The government’s guarantee for EU-funded programmes if there’s no Brexit deal

GOV.UK have provide an overview of the scope of the government’s guarantee for EU-funded programmes and to link external stakeholders to the parts of government responsible for overseeing the application of the guarantee for specific programmes.

This is a guidance on how UK organisations such as charities, businesses and universities who receive EU funding would be affected if the UK leaves the EU with ‘no deal’.

To find out more, please visit the GOV.UK website here.

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Deadline 5pm Monday 23rd September 2019

The GSK IMPACT Awards are an annual programme, funded by GSK as part of the company’s commitment to promote community health and wellbeing.

The awards have been running since 1997, and are organised and managed in partnership with The King’s Fund, a leading independent health charity working to improve health and social care. The GSK IMPACT Awards recognise and reward charities that are doing excellent work to improve people’s health and wellbeing.

  • Up to ten winners will receive £30,000, with one overall winner receiving £40,000
  • Up to ten runners-up will receive £3,000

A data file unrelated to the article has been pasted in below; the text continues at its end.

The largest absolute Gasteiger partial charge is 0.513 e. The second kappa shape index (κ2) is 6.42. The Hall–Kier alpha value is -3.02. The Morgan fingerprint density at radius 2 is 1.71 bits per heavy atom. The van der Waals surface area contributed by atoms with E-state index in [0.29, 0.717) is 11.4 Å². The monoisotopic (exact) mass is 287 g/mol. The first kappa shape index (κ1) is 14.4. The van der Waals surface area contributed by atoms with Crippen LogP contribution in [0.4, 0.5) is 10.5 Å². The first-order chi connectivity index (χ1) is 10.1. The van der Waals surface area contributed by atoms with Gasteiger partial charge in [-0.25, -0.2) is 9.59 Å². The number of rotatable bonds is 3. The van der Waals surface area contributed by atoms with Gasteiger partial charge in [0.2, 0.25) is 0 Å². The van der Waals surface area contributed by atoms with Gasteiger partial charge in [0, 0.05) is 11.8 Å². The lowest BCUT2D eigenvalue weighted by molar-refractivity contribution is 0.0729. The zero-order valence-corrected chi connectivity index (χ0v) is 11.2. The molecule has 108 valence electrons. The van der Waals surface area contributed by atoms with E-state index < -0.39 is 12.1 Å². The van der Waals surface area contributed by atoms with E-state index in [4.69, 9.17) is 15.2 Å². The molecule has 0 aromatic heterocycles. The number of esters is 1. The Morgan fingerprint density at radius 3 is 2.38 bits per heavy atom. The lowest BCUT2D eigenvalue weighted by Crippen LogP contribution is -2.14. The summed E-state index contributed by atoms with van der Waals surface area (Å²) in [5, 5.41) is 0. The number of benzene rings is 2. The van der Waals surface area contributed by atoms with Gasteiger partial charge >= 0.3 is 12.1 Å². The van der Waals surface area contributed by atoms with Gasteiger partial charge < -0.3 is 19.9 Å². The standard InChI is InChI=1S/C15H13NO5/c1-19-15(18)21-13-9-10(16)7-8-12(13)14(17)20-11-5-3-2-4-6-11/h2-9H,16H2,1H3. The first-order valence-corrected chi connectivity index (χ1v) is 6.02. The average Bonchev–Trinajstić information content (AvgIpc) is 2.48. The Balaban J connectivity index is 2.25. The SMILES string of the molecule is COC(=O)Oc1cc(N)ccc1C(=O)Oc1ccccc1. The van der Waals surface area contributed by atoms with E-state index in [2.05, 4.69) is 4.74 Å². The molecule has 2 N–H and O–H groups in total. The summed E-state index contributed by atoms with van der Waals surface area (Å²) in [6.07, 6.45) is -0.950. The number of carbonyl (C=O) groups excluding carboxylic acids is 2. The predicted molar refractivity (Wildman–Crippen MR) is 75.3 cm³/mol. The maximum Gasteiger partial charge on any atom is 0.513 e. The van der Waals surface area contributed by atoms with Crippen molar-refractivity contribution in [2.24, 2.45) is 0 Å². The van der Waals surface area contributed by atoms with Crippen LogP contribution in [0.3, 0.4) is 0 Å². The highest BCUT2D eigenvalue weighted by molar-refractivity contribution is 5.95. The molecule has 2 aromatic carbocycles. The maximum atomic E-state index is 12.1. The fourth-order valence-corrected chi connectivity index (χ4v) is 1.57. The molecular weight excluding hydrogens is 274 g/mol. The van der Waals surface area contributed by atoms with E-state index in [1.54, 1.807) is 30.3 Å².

• The awards are designed to recognise success and achievements for existing work so you do not have to present a new project
  • Award winners will also be offered training and development valued at an average of £9,500 and have a film made about their work.

To find out more, please visit The King’s Fund website here.

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Reshaping standards, enabling change: consultation response

Earlier this year Social Work England launched a 10 week consultation on their rules and professional standards and education and training standards that will be the basis on which we will regulate social workers in England.

As part of this consultation we engaged with and listened to thousands of people who told them what they thought of their proposals.

In the consultation response, they have detailed the challenges and feedback they received and what they did as a result.

To access the report, please click here.

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School Sport and Activity Action Plan